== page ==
Sweet South Indian Soul Food: Kesari Bath
It’s flowery, creamy, yellow, studded with pineapple and flecked with aromatic cardamom. Have you ever had the South Indian breakfast, Kesari Bath?
spices for Kesari Bath include saffron, cardamom and vanilla
Kesari Bath is a traditional sweet creamed wheat dish served in many South Indian States. I had the best versions of this perfumey grain in Karnataka, India. It was served to me, as well as hundreds of other guests before a grand Indian wedding–a celebrated “love marriage.” Karnataka is a large Southwestern State home to bustling cities such as Bangalore as well as ancient temple towns: Hampi, Halibeedu and Belur. Each town and chef has a slightly different take on Kesari Bath, pronounced ‘Kee-see-ri Bath.’ “Kesari” means saffron and “Bath” means semolina or rice mixture. The principle ingredient is Rava flour, the hulled kernel of a wheat grain. In the US, we know Rava as “Cream of Wheat” hot cereal or “Wheat Farina Cereal.” Rava is available at local Indian groceries, but feel free to substitute the US equivalents I mentioned. The rava is then cooked with a myriad of spices, milk and sugar.
the Karnataka wedding I attended last year, where I was served Kesari Bath
Kesari Bath is usually served for breakfast or during snack times — it’s toasty sweet flavor is complimented perfectly by a tangy mango lassi , sweet lassi or chai– a combination of any of these beverages and Kesari Bath comprise a typical breakfast in this state. Kesari Bath is most often served on a banana leaf, sometimes accompanied by a savory version of the grain called, “Khara Bath” (more on Khara bath later this week). When served together, a lovely combination of sweet and savory, the dish is known as “Chow Chow Bath.”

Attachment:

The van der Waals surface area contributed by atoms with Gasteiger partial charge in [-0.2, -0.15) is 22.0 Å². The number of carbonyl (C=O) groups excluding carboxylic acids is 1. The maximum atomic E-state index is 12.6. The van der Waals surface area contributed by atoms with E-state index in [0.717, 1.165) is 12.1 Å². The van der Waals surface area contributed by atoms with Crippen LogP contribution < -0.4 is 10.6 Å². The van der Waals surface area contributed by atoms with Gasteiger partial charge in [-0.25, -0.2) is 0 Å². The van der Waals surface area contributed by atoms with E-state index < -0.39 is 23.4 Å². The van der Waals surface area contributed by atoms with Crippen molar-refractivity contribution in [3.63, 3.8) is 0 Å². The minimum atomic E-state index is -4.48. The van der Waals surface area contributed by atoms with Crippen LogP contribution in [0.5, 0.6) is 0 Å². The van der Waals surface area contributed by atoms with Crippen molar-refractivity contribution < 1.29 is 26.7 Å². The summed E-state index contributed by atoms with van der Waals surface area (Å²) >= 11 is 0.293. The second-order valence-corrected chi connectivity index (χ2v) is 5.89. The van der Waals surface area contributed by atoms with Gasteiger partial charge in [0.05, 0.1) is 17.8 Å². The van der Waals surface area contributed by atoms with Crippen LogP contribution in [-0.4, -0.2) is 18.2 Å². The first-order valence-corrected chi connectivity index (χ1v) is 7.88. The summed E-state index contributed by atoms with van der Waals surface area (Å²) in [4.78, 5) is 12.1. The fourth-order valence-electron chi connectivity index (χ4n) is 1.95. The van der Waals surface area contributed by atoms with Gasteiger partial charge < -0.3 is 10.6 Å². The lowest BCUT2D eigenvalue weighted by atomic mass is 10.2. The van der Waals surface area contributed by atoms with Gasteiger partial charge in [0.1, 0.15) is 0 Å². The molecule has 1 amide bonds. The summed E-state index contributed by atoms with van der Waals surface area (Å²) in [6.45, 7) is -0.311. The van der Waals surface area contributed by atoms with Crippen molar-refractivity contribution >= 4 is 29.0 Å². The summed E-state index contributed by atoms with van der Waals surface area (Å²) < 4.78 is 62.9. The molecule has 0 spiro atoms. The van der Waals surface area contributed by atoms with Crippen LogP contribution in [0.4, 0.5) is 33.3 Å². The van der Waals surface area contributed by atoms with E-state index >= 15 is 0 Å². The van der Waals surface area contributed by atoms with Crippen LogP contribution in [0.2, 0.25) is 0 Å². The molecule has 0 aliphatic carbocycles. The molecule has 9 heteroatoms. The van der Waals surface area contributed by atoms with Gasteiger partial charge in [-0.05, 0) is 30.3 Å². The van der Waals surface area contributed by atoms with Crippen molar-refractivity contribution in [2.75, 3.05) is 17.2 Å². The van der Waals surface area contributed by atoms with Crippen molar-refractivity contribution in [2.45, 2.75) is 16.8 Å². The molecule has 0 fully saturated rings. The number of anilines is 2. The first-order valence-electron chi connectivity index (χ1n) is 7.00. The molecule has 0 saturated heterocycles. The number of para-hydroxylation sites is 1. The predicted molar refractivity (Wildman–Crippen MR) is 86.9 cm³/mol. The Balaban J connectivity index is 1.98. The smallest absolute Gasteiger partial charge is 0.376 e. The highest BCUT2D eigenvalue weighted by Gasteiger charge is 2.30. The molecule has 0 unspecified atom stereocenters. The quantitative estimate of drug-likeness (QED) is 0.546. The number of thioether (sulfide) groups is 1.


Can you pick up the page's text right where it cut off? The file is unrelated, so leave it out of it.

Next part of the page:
I altered the recipe to be slightly less sweet and lower in fat than the traditional Inidian version — I wanted to feel good about it, as I found myself eating the grain-based breakfast every other day. This simple dish can be adjusted to include local fruits you have on hand — a diced peach, fresh figs, sliced bananas or poached pears are all lovely additions. Also, the garnish of almonds can be altered to suit your own tastes and preferences — crushed hazelnuts, cashews, toasted coconut, ground flaxseeds would all be great toppings. So next time you’re thinking of a warm bowl or oatmeal or hot cereal, try this similar Indian comfort food.
a typical kitchen in South India, this was mine in Panaji, Goa
1 cup Rava (Cream of Wheat or Bob’s Red Mill Whole Wheat Farina will work perfectly fine as well)
3 tablespoons butter (I used Earth Balance to keep mine Vegan)
1 heaping tablespoon sugar
1 1/2 cup milk (dairy, soy, almond — whatever you like)
1 cup water
1 tsp ground cardamom
1 pinch saffron
1/4 teaspoon salt
1/2 teaspoon vanilla
1 1/2 cup pineapple, roughly chopped
1/3 cup mango juice (orange, apricot, or pineapple juice would work too)
4 dried mango slices (or dried apricot), slivered
2 tablespoons almonds, roughly chopped (or cashews, a more traditional option)
First, chop the pineapple, dice the mango slices and gather your spices. Heat butter in a medium-sized sauté pan, add rava, stir and roast on low until you can smell a nice, nutty aroma and some of the Rava is turning golden. Set aside when golden brown.
Meanwhile mix the sugar, cardamon, saffron, salt, vanilla, pineapple, mango juice and mango slices. Heat this fruit mixture on medium for 3-5 minutes until the pineapple turns bright yellow from the saffron and starts to cook down a bit.
Add water and milk to pineapple mixture then add all of the liquids/pineapple mixture to toasted Rava. Cook on medium heat until Rava has absorbed all the liquids, it only takes about 1 or 2 minutes. Serve about 3/4 cup Kesari Bath along with chopped nuts.
Serve hot or room temperature as breakfast or a snack. On a banana leaf for pure Karnataka flavor!
(Images: Leela Cyd Ross)